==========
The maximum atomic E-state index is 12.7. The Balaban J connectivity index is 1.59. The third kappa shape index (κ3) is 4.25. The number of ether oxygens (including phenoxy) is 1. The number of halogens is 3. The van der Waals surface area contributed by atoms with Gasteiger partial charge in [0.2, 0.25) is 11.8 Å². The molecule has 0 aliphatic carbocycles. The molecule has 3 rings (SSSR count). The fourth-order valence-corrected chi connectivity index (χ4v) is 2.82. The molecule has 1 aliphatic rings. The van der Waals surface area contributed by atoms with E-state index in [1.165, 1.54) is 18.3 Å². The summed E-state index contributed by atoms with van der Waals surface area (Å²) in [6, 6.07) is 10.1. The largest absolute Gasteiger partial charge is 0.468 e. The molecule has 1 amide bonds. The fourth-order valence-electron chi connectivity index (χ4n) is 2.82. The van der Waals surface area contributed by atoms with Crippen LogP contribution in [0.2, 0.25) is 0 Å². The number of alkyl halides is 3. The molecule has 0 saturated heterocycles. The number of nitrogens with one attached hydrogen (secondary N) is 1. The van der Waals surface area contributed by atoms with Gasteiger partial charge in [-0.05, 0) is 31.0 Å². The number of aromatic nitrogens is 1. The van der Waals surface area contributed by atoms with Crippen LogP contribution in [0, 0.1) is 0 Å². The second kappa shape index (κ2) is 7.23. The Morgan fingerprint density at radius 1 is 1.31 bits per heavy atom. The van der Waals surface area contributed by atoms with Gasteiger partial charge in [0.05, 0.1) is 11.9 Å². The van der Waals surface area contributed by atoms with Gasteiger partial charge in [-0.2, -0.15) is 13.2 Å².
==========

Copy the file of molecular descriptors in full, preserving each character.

The maximum atomic E-state index is 12.7. The Balaban J connectivity index is 1.59. The third kappa shape index (κ3) is 4.25. The number of ether oxygens (including phenoxy) is 1. The number of halogens is 3. The van der Waals surface area contributed by atoms with Gasteiger partial charge in [0.2, 0.25) is 11.8 Å². The molecule has 0 aliphatic carbocycles. The molecule has 3 rings (SSSR count). The fourth-order valence-corrected chi connectivity index (χ4v) is 2.82. The molecule has 1 aliphatic rings. The van der Waals surface area contributed by atoms with E-state index in [1.165, 1.54) is 18.3 Å². The summed E-state index contributed by atoms with van der Waals surface area (Å²) in [6, 6.07) is 10.1. The largest absolute Gasteiger partial charge is 0.468 e. The molecule has 1 amide bonds. The fourth-order valence-electron chi connectivity index (χ4n) is 2.82. The van der Waals surface area contributed by atoms with Crippen LogP contribution in [0.2, 0.25) is 0 Å². The number of alkyl halides is 3. The molecule has 0 saturated heterocycles. The number of nitrogens with one attached hydrogen (secondary N) is 1. The van der Waals surface area contributed by atoms with Gasteiger partial charge in [-0.05, 0) is 31.0 Å². The number of aromatic nitrogens is 1. The van der Waals surface area contributed by atoms with Crippen LogP contribution in [0, 0.1) is 0 Å². The second kappa shape index (κ2) is 7.23. The Morgan fingerprint density at radius 1 is 1.31 bits per heavy atom. The van der Waals surface area contributed by atoms with Gasteiger partial charge in [0.05, 0.1) is 11.9 Å². The van der Waals surface area contributed by atoms with Gasteiger partial charge in [-0.2, -0.15) is 13.2 Å².